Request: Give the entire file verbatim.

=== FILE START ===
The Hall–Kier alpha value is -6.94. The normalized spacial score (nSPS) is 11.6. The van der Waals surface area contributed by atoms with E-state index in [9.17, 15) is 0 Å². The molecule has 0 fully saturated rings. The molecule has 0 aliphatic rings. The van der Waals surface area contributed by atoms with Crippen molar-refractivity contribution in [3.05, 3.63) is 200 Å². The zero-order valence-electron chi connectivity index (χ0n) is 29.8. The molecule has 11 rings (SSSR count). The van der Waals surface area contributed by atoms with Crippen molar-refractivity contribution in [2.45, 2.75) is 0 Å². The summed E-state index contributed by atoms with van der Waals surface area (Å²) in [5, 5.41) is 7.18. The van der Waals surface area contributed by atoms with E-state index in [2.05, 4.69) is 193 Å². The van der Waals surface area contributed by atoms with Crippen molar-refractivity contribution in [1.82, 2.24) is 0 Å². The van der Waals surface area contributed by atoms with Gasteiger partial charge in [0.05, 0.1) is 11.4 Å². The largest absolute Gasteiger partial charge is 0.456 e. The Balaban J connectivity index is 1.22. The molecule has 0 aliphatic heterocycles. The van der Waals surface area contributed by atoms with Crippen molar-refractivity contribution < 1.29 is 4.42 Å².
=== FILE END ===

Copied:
The Hall–Kier alpha value is -6.94. The normalized spacial score (nSPS) is 11.6. The van der Waals surface area contributed by atoms with E-state index in [9.17, 15) is 0 Å². The molecule has 0 fully saturated rings. The molecule has 0 aliphatic rings. The van der Waals surface area contributed by atoms with Crippen molar-refractivity contribution in [3.05, 3.63) is 200 Å². The zero-order valence-electron chi connectivity index (χ0n) is 29.8. The molecule has 11 rings (SSSR count). The van der Waals surface area contributed by atoms with Crippen molar-refractivity contribution in [2.45, 2.75) is 0 Å². The summed E-state index contributed by atoms with van der Waals surface area (Å²) in [5, 5.41) is 7.18. The van der Waals surface area contributed by atoms with E-state index in [2.05, 4.69) is 193 Å². The van der Waals surface area contributed by atoms with Crippen molar-refractivity contribution in [1.82, 2.24) is 0 Å². The van der Waals surface area contributed by atoms with Gasteiger partial charge in [0.05, 0.1) is 11.4 Å². The largest absolute Gasteiger partial charge is 0.456 e. The Balaban J connectivity index is 1.22. The molecule has 0 aliphatic heterocycles. The van der Waals surface area contributed by atoms with Crippen molar-refractivity contribution < 1.29 is 4.42 Å².